By way of background, IGRA was signed into law in 1988. It established statutory guidelines for Indian gaming to promote tribal economic development, self-sufficiency and government operations. The legislation also established the NIGC, an independent federal regulatory agency, to oversee and assist in regulating the Indian gaming industry pursuant to IGRA. NIGC operates on a budget of approximately $8 million per year.

Under IGRA, there are three categories of gaming activities. Class I gaming consists of traditional tribal gaming activities and is regulated by the tribes themselves. Class II gaming consists of activities such as bingo, pull-tabs and related games and is regulated by the tribes and NIGC. Class III gaming consists of casino and lottery gaming and is intended to be primarily regulated by tribal-state compacts, subject to the review of NIGC.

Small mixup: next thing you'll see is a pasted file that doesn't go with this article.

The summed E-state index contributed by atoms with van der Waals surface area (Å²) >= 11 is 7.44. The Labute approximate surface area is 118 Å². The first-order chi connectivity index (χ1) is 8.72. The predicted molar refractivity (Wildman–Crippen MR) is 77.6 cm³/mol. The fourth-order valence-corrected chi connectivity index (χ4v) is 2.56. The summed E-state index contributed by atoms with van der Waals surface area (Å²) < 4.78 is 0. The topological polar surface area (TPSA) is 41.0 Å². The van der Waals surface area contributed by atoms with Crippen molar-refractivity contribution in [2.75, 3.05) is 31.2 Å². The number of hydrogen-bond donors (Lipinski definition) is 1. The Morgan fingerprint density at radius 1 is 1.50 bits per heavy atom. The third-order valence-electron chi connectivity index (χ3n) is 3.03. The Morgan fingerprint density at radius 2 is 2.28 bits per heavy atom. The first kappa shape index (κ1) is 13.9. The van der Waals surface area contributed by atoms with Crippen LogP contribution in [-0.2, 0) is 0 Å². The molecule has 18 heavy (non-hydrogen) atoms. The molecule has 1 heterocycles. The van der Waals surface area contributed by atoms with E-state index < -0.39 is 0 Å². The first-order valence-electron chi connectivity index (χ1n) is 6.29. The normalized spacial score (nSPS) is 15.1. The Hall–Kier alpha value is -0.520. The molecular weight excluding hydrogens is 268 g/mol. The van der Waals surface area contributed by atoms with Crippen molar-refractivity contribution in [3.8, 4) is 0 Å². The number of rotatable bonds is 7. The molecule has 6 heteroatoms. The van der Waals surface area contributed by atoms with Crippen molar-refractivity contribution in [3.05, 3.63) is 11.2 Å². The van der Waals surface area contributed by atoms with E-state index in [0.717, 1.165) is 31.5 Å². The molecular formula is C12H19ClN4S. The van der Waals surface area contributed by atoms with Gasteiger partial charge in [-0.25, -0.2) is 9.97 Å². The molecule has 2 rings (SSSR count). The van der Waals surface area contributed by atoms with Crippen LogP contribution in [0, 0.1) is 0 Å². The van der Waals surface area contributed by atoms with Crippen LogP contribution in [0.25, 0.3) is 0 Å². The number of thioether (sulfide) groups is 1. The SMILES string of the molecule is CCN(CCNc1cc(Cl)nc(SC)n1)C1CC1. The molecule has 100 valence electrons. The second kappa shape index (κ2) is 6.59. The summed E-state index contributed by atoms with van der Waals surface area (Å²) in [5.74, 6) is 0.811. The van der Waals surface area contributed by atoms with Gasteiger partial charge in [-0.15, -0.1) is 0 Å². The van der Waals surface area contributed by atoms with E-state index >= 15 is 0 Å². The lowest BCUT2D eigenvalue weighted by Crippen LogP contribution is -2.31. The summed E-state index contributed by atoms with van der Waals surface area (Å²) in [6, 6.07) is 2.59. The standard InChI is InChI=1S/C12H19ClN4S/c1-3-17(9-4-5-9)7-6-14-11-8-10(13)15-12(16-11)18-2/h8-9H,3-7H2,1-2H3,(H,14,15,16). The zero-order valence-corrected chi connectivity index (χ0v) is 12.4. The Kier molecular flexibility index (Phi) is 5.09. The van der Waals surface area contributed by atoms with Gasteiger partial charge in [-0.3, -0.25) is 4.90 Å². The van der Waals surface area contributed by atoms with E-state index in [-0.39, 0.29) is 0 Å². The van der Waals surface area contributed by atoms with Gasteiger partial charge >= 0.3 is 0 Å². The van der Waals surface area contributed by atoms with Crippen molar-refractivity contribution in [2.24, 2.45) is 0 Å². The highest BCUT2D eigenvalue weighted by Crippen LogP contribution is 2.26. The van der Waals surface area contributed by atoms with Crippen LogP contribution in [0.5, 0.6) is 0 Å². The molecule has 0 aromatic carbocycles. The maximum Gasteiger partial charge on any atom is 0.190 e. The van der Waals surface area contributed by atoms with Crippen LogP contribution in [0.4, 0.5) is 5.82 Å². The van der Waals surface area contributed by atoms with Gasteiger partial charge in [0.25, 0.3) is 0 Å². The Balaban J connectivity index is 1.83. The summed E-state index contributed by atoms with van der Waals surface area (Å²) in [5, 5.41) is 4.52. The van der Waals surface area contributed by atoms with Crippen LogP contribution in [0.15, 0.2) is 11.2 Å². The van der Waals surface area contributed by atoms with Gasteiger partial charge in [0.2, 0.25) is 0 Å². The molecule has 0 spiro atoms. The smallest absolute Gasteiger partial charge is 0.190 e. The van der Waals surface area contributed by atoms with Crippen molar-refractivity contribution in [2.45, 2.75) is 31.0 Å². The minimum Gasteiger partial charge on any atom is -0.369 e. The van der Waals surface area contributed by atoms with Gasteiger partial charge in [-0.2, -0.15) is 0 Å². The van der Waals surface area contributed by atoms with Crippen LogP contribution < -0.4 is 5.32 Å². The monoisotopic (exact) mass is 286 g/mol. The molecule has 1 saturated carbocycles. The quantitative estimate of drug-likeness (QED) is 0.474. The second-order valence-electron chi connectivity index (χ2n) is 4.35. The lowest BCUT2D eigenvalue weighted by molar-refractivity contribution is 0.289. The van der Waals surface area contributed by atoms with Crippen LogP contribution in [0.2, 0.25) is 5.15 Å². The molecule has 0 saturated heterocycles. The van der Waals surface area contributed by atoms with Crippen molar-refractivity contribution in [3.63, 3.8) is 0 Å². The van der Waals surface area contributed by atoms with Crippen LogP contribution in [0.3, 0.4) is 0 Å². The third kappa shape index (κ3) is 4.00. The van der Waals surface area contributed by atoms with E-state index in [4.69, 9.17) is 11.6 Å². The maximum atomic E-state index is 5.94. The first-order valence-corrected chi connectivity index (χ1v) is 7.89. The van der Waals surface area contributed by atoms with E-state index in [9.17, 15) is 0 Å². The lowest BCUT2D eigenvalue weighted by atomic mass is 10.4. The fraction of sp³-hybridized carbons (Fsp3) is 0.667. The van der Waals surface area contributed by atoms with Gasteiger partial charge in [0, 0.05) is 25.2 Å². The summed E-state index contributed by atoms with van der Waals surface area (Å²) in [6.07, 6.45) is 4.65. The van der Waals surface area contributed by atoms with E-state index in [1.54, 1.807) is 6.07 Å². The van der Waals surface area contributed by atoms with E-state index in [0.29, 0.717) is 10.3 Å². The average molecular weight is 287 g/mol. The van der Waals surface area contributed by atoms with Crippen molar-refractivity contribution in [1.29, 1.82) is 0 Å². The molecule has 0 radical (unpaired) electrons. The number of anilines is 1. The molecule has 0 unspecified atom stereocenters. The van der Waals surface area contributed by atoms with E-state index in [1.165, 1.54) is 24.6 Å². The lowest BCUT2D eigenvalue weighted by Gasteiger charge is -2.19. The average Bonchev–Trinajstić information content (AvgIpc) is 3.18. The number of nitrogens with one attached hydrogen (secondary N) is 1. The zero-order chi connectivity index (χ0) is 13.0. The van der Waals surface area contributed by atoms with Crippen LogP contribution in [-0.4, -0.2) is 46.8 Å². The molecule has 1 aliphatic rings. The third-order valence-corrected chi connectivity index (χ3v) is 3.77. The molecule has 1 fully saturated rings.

At the hearing, representatives of the tribal gaming community strongly emphasized and explained how gaming has strengthened tribal communities. Representatives from gaming organizations testified that the increased revenues from Indian gaming activities have resulted in increased funding for tribal health care and education programs. Keller George, president of the United South and Eastern Tribes, stated that this increased revenue allows tribes to get closer to the goals of self-sufficiency and self-determination.




Tribal Advocate Bids Farewell to Tony DeLuca